The “us”-ness of the band comes through in Heavy on the Vine in vivid, funny, touching, and hummable spades. The opening “Slippery Road” playfully examines the fine line of moderation between inebriation and sobriety, a subject familiar to most of Montbleau’s contemporaries and more than a few non-musicians. “Carry,” the purest love song Montbleau has written, is in demand as a wedding song by some romantics who’ve heard it being road-tested. “Fix Your Wings” deals with damage and healing in relationships, with tight gospel harmonies adding to the surprisingly sprightly feel. Both the rocking “Here at All” and the ’20s-styled “Stay” address the itinerant musician’s thwarted impulse to settle in one place for more than one night at a time. An admirer of Paul Simon, Montbleau reaches some of his greatest lyrical heights in “Straw in the Wind,” which asks, “Wouldn’t it be nice . . . if you could reconcile the smile you want to feel with the one that you show?”

“For the song ‘More and More and More’ we had done another weirder version in the studio with a strange old synthesizer. But Martin said, ‘We need to try a Rolling-Stones-in-Nashville country version of this,’ with an untuned piano they had in the studio. And it turned out great.”

The Peabody, Mass. native got his first guitar at age nine but didn’t get the bug to become a serious player until he was attending Villanova University. He spent many years as an acoustic solo artist. His first album, Begin (2002), was followed by the live Stages. The first Montbleau Band recording was One Fine Color (2006). And by the time 2007’s Patience on Friday was released, Ryan Montbleau Band (Montbleau, guitar, lead vocals; Laurence Scudder, viola, vocals; Jason Cohen, keyboards; James Cohen, drums; Matt Giannaros, bass, vocals; and Yahuba, percussion, vocals) were hometown heroes.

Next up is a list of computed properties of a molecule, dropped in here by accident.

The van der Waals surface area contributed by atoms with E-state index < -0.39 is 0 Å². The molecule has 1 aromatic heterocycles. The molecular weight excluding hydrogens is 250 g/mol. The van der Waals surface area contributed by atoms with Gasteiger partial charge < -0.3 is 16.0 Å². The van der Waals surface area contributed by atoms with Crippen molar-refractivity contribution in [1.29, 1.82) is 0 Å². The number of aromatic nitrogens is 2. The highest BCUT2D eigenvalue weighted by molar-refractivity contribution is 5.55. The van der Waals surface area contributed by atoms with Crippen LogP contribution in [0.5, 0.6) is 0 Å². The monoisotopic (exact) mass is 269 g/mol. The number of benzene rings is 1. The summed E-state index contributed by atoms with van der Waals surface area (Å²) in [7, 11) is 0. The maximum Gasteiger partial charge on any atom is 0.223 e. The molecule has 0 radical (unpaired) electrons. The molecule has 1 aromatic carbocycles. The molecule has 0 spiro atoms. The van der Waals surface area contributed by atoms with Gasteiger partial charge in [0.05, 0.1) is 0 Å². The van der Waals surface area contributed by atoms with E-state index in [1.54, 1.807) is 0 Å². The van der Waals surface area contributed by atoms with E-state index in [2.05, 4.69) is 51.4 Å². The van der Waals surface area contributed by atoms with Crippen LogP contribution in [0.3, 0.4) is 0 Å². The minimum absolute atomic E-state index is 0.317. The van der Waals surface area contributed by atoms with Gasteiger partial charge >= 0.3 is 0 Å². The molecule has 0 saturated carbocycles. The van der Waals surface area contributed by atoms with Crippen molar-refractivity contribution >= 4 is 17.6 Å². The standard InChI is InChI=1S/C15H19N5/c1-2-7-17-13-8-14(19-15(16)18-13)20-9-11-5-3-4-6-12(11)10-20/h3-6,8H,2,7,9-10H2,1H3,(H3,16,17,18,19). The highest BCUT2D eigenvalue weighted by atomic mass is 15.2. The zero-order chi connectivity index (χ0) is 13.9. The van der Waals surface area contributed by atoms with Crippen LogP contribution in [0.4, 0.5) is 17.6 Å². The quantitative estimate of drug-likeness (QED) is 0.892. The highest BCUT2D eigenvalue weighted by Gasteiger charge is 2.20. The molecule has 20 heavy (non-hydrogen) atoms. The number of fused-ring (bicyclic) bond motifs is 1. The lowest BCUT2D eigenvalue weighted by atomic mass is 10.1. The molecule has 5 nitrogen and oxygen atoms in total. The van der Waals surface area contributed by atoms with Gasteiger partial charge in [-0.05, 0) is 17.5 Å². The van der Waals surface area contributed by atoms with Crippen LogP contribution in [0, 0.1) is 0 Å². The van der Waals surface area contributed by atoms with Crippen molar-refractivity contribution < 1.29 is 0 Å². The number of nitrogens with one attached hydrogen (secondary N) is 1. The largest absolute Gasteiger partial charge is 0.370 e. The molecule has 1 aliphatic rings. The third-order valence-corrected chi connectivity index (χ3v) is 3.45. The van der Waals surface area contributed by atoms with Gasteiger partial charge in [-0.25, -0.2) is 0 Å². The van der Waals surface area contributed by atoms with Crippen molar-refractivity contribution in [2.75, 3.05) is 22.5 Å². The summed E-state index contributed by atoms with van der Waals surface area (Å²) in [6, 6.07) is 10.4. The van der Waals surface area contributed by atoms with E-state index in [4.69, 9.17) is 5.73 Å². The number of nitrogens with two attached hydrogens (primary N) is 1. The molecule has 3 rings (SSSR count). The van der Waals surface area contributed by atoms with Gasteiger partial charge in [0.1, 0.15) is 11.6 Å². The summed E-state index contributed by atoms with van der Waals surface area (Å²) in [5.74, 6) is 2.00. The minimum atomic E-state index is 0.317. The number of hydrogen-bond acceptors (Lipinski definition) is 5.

The band’s unusual makeup was somewhat accidental, as the leader tells it; he never had it in mind, for instance, that he needed a full-time viola player. “It just evolved over the years, because I really didn’t have a sound that I was going for,” he says, before qualifying that claim. “Well, I knew I wanted an upright bass, I guess. And I knew I wanted the drummer in some ways to be more of a jazz drummer than a straight-ahead rock drummer. But that was all I knew. I’ve personally always loved the B3 organ, but the keyboard approach really comes from Jason (Cohen), who’s a vintage gear nut and tone junkie who loves old Rhodes, organs, Wurlitzers, Moogs, etc.”